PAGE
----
South Korea’s financial watchdog said Thursday it will hold a sanctions committee later this month concerning Hanwha Group’s insurance unit’s financial support for the conglomerate’s duty-free business, posing a threat to the company‘s digital transition drive.
According to the Financial Supervisory Service, Hanwha Life Insurance paid for the interior decoration of Hanwha TimeWorld’s duty-free shop at the 63 Building in Yeouido in Seoul in 2016.
Hanwha Life owns the 63-story skyscraper. Hanwha Galleria TimeWorld is one of the major stakeholders controlling the insurance company, along with Hanwha Corp. and Hanwha Engineering and Construction. The duty-free unit holds 1.75 percent of shares in Hanwha Insurance, while Hanwha E&C holds a controlling stake of 25.09 percent.
The FSS conducted a comprehensive inspection on the insurer last year and reached the conclusion that the insurer had violated the insurance law that bans insurance companies from providing financial support to their major shareholders.
Authorities also found irregularities with Hanwha Insurance for paying less in death benefits to families of insurants who died by suicide due to mental disorders, processing the cases as deaths by general causes.
The FSS said in its preliminary notice that Hanwha Life could face an institutional warning -- a heavy penalty that prohibits companies from launching new products or services for a year. In addition, should the sanction take effect, the insurer is banned from acquiring other firms.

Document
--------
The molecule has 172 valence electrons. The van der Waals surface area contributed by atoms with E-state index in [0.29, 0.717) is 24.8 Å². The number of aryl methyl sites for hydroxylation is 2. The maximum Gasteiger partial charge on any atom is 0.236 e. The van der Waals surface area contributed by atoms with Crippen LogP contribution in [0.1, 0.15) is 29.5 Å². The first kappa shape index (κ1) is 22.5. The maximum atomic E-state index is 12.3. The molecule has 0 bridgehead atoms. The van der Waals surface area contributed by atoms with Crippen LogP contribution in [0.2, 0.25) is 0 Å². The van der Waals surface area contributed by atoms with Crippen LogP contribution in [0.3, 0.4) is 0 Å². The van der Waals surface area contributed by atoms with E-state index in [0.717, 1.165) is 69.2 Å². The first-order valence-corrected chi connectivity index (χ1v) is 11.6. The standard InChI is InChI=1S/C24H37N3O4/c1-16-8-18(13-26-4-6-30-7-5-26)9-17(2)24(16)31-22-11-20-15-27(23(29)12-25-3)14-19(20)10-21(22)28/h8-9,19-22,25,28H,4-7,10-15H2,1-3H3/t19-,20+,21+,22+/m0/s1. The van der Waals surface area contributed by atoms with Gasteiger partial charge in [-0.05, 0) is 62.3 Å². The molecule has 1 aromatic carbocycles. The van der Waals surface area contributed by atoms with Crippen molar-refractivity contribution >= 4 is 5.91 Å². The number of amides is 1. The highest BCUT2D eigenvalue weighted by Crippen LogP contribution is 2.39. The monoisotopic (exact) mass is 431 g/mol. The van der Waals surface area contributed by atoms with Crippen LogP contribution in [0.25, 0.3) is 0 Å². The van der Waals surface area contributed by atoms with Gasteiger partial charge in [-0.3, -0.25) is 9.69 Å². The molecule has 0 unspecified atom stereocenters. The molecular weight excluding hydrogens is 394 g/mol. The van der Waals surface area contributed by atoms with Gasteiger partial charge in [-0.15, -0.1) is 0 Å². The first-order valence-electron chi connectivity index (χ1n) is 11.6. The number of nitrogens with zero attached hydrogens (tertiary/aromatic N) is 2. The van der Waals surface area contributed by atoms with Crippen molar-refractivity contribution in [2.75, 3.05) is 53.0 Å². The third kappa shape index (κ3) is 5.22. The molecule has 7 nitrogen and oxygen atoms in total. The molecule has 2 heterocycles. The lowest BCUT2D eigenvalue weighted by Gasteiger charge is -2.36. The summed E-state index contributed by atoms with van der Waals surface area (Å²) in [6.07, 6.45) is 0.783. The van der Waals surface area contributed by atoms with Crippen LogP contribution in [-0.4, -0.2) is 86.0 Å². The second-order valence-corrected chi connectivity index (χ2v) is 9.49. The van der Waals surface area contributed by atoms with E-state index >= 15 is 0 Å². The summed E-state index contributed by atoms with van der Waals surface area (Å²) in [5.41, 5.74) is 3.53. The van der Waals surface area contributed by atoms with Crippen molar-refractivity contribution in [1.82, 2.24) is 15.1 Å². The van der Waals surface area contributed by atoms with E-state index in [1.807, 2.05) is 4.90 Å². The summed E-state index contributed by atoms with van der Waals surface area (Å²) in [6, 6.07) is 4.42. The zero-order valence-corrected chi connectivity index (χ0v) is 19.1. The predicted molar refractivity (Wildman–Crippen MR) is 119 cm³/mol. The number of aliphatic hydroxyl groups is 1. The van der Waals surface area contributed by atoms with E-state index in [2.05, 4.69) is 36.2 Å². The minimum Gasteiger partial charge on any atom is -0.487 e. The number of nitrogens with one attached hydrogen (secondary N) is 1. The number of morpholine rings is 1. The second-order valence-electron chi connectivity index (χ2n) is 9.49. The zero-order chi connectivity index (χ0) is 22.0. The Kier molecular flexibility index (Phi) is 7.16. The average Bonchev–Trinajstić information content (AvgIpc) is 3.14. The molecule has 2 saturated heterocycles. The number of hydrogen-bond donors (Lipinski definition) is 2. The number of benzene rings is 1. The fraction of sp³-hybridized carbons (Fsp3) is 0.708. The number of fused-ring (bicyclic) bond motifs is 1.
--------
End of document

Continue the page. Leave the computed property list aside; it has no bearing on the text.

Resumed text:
FSS imposing an institutional warning could put a brake on Hanwha Life’s new business plans centered on digital transition, including MyData -- a government-led project in which financial companies offer integrated management of personal credit information such as banking transactions or credit card records, experts say. Hanwha Life was among the 116 companies that have shown interest in receiving government approval to launch related services, according to a survey conducted by the Financial Services Commission in May.
The insurer is also facing a setback in its plan to take over People Life, an independent life insurance general agency, to expand its sales capacity.
The company denied offering illegitimate benefits to other affiliates and deliberately handing out less in death benefits to customers.
“(Hanwha Life Insurance) supported the opening of Hanwha Galleria’s duty-free shop, but the move is regarded as a common practice in business circles. Also, the company has compensated for suicide-related losses with general death benefits so far,” an official said.
The level of the penalty will be decided at the sanctions committee.
The four levels of FSS’ penalties targeted at an institution start from a disciplinary warning, escalating to an institutional warning, institutional caution or revocation of business permission.
By Choi Jae-hee (email@example.com